Beware of COVID-19 Scams
Scammers are taking advantage of the COVID-19 pandemic to con people into giving their money or confidential personal information. Here are some of the COVID-19 scams to look out for:
- Scams offering COVID-19 testing, vaccines, or a cure
- Fake charities
- “Person in need” scams
- Scams targeting Social Security benefits
While the reason behind the fraud is new, the tactics are familiar. The best defence is to say No if anyone contacts you asking for your personal information like, bank account or credit card details, or driver’s licence number; someone you don’t know requests money through a payment app or pre-paid gift cards; someone you don’t know sends you a cheque for some reason and asks you to send a portion back; or simply your gut tells you that it is too good to be true or it doesn’t feel right.
It pays to be wary in these situations so please be on the lookout for these scams.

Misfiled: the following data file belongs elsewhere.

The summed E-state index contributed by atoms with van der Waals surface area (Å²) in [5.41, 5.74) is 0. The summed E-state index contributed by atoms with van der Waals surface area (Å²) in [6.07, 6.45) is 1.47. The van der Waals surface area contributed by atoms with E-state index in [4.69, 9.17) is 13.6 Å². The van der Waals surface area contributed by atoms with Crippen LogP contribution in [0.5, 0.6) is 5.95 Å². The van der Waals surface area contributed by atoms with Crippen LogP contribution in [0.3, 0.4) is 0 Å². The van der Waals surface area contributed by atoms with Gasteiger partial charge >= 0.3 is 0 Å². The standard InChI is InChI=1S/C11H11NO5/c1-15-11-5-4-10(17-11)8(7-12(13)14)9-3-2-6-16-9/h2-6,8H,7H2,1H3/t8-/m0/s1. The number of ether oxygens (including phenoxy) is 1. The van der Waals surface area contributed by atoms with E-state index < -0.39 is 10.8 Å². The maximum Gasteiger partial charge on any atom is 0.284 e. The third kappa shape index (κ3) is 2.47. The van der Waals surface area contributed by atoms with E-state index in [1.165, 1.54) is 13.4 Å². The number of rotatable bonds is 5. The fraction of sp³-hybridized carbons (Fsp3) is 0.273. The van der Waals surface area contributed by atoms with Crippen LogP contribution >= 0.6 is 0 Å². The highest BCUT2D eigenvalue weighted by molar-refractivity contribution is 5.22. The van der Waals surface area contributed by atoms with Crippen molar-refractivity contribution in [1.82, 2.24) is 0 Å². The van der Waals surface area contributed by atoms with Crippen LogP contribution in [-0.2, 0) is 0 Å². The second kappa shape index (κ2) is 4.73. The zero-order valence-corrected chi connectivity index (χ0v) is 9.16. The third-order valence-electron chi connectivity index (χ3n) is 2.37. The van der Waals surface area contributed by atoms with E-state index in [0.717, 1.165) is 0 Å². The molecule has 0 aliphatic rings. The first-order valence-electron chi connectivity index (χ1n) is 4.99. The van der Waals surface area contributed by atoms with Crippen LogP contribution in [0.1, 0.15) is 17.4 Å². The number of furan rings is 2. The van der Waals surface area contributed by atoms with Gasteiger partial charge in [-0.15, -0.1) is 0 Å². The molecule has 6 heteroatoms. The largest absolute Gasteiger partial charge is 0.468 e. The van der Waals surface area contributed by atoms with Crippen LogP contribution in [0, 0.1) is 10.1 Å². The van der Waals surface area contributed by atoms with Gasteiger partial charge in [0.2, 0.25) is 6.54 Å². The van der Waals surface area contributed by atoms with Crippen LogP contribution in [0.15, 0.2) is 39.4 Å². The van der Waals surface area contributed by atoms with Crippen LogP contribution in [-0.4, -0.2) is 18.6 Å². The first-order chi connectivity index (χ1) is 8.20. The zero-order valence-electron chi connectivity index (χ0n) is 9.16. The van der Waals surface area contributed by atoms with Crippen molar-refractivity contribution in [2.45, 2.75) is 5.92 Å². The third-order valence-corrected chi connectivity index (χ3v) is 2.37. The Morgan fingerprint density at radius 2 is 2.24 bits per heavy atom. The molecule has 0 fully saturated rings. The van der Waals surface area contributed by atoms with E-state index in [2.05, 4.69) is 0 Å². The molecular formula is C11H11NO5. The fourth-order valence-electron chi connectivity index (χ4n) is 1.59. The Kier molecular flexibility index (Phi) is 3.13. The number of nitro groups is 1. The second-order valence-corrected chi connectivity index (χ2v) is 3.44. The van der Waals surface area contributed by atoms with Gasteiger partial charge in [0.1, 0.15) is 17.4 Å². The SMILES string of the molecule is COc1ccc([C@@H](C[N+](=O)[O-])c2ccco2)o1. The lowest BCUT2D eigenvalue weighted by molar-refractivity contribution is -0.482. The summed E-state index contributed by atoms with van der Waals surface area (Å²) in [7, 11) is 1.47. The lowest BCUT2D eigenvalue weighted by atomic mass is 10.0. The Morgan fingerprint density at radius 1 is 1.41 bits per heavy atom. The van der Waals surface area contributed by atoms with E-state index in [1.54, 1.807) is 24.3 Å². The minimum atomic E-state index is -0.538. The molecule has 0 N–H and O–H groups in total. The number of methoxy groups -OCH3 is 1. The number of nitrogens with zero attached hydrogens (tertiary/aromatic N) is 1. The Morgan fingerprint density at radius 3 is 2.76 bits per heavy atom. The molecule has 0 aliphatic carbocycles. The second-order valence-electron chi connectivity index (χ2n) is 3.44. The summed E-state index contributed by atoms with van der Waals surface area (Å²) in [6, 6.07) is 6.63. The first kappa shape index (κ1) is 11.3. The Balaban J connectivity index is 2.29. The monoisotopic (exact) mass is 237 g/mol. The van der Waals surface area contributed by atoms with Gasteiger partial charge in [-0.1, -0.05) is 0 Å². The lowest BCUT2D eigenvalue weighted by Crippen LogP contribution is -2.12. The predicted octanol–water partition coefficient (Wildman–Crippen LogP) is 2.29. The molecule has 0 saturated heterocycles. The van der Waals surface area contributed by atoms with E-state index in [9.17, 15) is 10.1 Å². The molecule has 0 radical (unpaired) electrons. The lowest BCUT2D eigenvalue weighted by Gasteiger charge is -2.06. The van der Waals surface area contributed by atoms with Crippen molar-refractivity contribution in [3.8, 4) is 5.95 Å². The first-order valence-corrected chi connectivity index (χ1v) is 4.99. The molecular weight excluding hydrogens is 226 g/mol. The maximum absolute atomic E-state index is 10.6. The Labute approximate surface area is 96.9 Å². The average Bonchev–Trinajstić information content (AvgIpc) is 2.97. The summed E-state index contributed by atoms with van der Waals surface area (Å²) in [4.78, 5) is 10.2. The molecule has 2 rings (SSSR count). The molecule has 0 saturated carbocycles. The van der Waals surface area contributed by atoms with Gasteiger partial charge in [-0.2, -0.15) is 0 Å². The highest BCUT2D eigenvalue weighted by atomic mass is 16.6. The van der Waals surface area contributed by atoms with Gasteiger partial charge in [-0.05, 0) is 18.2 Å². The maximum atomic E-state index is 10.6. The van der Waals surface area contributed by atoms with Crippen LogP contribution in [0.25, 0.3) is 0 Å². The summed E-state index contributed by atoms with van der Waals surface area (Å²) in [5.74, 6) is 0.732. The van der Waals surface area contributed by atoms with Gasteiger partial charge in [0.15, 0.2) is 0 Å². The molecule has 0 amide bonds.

Australian Team Develops Blood Test to Detect COVID-19 in 20 Minutes
A research team led by BioPRIA and Monash University’s chemical engineering department, including researchers from ARC Centre of Excellence in Convergent BioNano Science and Technology has successfully developed a blood test that can detect COVID-19 in 20 minutes.
This test will allow medical practitioners to analyse 200-700 blood samples in an hour. Furthermore, it can also aid high-risk countries in contact tracing, as well as vaccine efficacy confirmation during clinical trials and vaccine distribution.
State grants and support programs
Along with national assistance, each state and territory has announced various grants and assistance packages which you may be eligible for. You can find a roundup of these grants on the Government’s Business website. Alternatively, you can also contact us so we can discuss which options are most suitable for your business.